Published on July 2nd, 2019 | by Ava Barker0
How to Secure your Big Data with Access Controls in the Cloud?
Businesses always look after something that harnesses their potential into an essential requirement. This can be fulfilled by the trends of big data because of its endless potential. The use cases for big data are unlimited as they range from targeting customers to fraud analytics and anomaly detection and much more. This data can be quickly generated from varied sources like user’s browser, search history, credit card payments and also from mobile pinging of the nearest network tower.
Prior to this, any unauthorized or accidental disclosure can have severe consequences for your enterprise if your sensitive information gets captured. This can lead loss to financial terms in more intangible ways as the loss of brand recognition and users trust. In past years, a few highly scalable and complex processing frameworks have emerged for big data like Hadoop, Hive, Spark, and Presto. To keep these frameworks secured is very challenging because of their distributed nature which involves many touch points, operational processes, and services. By accelerating cloud adoption, it becomes even more complicated to monitor access and data flows for big data.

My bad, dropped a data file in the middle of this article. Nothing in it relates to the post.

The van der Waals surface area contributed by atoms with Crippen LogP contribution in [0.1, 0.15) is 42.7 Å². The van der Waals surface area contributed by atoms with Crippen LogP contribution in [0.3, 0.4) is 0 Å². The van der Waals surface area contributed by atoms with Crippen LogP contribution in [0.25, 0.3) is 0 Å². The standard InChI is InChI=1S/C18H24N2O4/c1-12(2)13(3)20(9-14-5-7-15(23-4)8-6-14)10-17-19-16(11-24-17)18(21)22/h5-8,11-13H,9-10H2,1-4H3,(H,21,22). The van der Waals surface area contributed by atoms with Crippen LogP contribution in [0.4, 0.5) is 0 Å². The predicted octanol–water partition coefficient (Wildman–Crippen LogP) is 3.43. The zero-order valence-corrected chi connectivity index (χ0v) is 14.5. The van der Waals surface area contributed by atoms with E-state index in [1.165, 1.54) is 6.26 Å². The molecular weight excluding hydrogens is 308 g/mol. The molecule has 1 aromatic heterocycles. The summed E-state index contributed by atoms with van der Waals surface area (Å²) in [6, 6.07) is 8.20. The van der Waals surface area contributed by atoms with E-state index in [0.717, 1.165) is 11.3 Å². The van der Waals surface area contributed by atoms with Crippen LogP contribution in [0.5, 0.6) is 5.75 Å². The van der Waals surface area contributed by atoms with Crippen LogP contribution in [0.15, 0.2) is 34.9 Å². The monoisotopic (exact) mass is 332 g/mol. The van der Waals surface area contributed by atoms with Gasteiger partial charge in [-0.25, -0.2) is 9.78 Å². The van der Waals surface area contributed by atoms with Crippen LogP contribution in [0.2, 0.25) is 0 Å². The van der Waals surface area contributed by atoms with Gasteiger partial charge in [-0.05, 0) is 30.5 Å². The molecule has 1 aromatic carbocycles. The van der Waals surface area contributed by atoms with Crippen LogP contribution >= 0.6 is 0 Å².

Why do Access Control matters?
Most of the organizations try to secure their data by means of encryption and perimeter control without any comprehensive and granular data-access control strategy. This kind of strategy becomes crucial as multiple employees with different levels of authority, responsibility and can run different jobs on the platform. For instance, the marketing team needs to access your financial data in order to detect financial projections.
Coarse-grained permission that allows users ‘all or nothing’ access can be no longer sufficient when you need to deal with hundreds or thousands of employees who need to access the data for variant uses. Instead of that, you can set up a scalable, fine-grained and consistent control capabilities to prevent unnecessary access to your sensitive information at every individual stage processing.